Acts of the Apostles 2:14a, 36-41
Then Peter stood up with the Eleven, raised his voice, and proclaimed: “Let the whole house of Israel know for certain that God has made both Lord and Christ, this Jesus whom you crucified.” Now when they heard this, they were cut to the heart, and they asked Peter and the other apostles, “What are we to do, my brothers?” Peter said to them, “Repent and be baptized, every one of you, in the name of Jesus Christ for the forgiveness of your sins; and you will receive the gift of the Holy Spirit. For the promise is made to you and to your children and to all those far off, whomever the Lord our God will call.” He testified with many other arguments, and was exhorting them, “Save yourselves from this corrupt generation.” Those who accepted his message were baptized, and about three thousand persons were added that day.
1 Peter 2:20b-25
Beloved: If you are patient when you suffer for doing what is good, this is a grace before God. For to this you have been called, because Christ also suffered for you, leaving you an example that you should follow in his footsteps. He committed no sin, and no deceit was found in his mouth. When he was insulted, he returned no insult; when he suffered, he did not threaten; instead, he handed himself over to the one who judges justly. He himself bore our sins in his body upon the cross, so that, free from sin, we might live for righteousness. By his wounds you have been healed. For you had gone astray like sheep, but you have now returned to the shepherd and guardian of your souls.
Gospel Cycle Cycle A
Jesus said: “Amen, amen, I say to you, whoever does not enter a sheepfold through the gate but climbs over elsewhere is a thief and a robber. But whoever enters through the gate is the shepherd of the sheep. The gatekeeper opens it for him, and the sheep hear his voice, as the shepherd calls his own sheep by name and leads them out. When he has driven out all his own, he walks ahead of them, and the sheep follow him, because they recognize his voice. But they will not follow a stranger; they will run away from him, because they do not recognize the voice of strangers.” Although Jesus used this figure of speech, the Pharisees did not realize what he was trying to tell them. So Jesus said again, “Amen, amen, I say to you, I am the gate for the sheep. All who came before me are thieves and robbers, but the sheep did not listen to them. I am the gate. Whoever enters through me will be saved, and will come in and go out and find pasture. A thief comes only to steal and slaughter and destroy; I came so that they might have life and have it more abundantly.”
The Good Shepherd! For many people today, the image of a shepherd means practically nothing. Most of us no longer come from farming communities and even less from communities that raise sheep! In order for us to understand this image, which is repeated over and over in the Sacred Scriptures, we have to work a bit to understand what a shepherd does.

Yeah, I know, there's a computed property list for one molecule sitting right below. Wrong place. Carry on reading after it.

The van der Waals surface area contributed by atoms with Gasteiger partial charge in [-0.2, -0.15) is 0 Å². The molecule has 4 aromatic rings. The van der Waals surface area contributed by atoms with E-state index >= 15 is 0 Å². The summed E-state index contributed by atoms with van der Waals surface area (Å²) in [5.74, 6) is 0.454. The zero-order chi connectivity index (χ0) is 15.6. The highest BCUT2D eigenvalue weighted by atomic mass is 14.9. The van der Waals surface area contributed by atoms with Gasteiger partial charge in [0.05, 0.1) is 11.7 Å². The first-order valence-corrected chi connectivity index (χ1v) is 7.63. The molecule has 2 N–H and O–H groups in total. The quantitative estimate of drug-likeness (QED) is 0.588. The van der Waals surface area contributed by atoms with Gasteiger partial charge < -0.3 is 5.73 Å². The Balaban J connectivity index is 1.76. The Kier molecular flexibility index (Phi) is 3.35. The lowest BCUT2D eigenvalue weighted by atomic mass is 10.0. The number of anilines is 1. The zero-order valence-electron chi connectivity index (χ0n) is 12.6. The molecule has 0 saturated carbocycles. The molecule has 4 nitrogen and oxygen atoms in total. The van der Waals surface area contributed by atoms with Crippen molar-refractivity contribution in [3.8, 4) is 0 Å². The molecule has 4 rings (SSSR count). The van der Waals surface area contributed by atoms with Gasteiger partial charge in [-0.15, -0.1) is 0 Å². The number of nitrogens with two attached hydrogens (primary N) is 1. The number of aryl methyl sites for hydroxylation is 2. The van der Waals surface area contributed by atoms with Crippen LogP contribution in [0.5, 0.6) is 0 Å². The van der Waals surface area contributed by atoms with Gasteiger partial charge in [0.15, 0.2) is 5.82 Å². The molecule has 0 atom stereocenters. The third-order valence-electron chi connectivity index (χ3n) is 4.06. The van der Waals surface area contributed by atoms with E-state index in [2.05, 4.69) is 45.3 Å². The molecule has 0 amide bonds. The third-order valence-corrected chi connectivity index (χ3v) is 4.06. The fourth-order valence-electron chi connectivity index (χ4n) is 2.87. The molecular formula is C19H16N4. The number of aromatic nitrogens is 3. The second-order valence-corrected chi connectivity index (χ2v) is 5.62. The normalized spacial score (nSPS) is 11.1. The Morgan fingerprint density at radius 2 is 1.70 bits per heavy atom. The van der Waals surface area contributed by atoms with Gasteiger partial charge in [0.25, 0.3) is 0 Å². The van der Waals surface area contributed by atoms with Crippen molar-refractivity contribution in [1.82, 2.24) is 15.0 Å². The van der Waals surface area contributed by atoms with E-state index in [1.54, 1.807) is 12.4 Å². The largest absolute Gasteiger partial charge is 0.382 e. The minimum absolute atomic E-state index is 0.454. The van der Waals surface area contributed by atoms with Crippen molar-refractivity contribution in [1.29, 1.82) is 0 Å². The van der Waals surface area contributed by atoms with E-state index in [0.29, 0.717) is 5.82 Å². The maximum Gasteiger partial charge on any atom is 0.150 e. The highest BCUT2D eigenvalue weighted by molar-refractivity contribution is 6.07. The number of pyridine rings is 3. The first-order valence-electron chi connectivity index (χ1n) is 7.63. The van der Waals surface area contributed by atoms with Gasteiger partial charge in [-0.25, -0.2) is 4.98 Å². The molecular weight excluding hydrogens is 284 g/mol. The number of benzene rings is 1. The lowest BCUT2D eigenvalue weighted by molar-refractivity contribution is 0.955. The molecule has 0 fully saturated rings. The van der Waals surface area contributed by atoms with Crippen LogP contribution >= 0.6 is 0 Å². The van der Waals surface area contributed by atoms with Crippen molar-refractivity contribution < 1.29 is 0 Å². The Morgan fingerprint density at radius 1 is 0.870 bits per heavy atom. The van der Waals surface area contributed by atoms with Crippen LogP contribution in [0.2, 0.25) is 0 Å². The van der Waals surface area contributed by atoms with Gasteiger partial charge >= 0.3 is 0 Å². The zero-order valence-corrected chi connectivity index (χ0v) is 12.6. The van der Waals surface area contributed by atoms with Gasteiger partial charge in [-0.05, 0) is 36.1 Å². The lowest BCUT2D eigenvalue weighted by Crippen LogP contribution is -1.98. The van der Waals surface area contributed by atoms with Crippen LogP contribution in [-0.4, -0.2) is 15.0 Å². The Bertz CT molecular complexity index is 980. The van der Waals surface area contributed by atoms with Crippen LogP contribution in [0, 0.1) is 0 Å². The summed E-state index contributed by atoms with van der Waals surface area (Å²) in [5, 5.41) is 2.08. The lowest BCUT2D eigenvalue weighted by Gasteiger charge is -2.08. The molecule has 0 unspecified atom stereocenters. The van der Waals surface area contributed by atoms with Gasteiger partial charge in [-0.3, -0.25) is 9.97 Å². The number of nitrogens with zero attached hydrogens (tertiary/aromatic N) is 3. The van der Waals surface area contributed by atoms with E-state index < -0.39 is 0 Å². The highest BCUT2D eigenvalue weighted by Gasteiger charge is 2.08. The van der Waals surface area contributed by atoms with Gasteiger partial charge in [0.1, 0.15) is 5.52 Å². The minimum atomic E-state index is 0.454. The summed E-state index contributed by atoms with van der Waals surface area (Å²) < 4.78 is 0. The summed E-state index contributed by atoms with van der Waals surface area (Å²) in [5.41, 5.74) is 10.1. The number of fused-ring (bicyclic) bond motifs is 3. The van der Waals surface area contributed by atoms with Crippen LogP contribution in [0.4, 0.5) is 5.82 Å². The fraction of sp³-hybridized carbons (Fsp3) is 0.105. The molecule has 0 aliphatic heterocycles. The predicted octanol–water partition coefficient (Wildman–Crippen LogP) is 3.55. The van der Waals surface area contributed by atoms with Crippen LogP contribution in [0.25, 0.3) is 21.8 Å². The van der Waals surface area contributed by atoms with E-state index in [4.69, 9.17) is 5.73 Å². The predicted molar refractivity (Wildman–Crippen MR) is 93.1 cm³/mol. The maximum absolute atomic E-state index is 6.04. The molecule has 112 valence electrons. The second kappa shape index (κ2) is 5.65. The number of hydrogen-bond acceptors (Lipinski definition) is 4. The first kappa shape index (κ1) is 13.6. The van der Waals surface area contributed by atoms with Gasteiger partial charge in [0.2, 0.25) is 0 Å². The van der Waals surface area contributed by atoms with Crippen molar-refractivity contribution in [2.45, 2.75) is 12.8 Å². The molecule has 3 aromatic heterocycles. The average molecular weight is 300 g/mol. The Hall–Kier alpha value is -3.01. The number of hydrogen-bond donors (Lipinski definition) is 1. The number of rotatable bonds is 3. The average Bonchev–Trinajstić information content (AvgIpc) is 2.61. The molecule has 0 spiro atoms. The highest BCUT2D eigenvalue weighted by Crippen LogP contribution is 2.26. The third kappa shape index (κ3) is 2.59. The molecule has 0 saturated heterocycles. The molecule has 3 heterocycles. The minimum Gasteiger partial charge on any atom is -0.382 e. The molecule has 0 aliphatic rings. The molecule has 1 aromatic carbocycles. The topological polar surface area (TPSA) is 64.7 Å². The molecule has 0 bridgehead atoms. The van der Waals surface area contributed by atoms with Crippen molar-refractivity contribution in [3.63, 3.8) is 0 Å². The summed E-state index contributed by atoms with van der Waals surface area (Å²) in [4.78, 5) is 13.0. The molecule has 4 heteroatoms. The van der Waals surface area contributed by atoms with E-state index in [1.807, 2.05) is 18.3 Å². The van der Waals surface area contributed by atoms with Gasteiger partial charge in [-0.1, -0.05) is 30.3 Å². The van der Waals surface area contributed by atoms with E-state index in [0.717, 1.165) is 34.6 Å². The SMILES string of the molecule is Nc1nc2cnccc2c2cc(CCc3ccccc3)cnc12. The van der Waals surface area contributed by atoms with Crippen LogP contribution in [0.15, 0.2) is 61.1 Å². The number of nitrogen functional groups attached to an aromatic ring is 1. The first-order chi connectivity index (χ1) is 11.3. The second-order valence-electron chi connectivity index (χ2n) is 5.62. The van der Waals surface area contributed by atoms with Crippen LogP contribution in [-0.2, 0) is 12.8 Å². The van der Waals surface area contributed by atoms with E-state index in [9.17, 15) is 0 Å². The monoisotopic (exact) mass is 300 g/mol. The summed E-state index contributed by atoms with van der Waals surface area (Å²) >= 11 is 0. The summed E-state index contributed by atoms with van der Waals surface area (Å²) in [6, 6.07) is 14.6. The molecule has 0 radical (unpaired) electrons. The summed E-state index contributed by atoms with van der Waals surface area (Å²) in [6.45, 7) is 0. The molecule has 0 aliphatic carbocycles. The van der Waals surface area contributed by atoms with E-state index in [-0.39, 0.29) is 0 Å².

Raising sheep was not even common in most places until recent times. Now we can expect to find sheep in most countries. The shepherd was often hired although many times the shepherd was a member of the family who had no other responsibilities. We can understand that the shepherd had to stay with the sheep and did not normally bring them home every night and sleep in a bed in a house. There had to be a lot of pasture in order to raise sheep.
So when we think of God as a shepherd or Jesus as the Good Shepherd, we must think of God or Jesus totally dedicated to His flock and unable to leave them alone. We must think of God or Jesus as constantly trying to keep the sheep together—helping us humans live together, which is not something that we do easily! We must think of God or Jesus as constantly trying to find the food to feed us and keep us nourished. We have to think of God or Jesus as willing to suffer for us that He will not lose us.
These are wonderful insights into the relationship that both the Old and the New Testaments describe between God and us.
For us who believe, it is not only a matter of hearing wonderful images about God or about our Lord Jesus. No! It is a matter of knowing that this is the reality in which we live. God loves us intensely. God will seek us out if we are lost. God will find ways to nourish us. God is willing to suffer for us and has suffered for us in our Lord Jesus. God wants unity among us. This does not mean he wants us all to think alike! No, God wants the unity that is brought about by charity, by Christian love.
We can recognize from the first reading today, from the Acts of the Apostles, that we are the ones who crucify Jesus. And yet we are the ones redeemed by Jesus as well. We can recognize with the second reading from the First Letter of Peter that we are the ones who have gone astray and whom Jesus has sought out to bring us back. And we can recognize with the Gospel of John today that Jesus is calling each one of us by name, personally, so that we can follow Him and know the joys of divine life.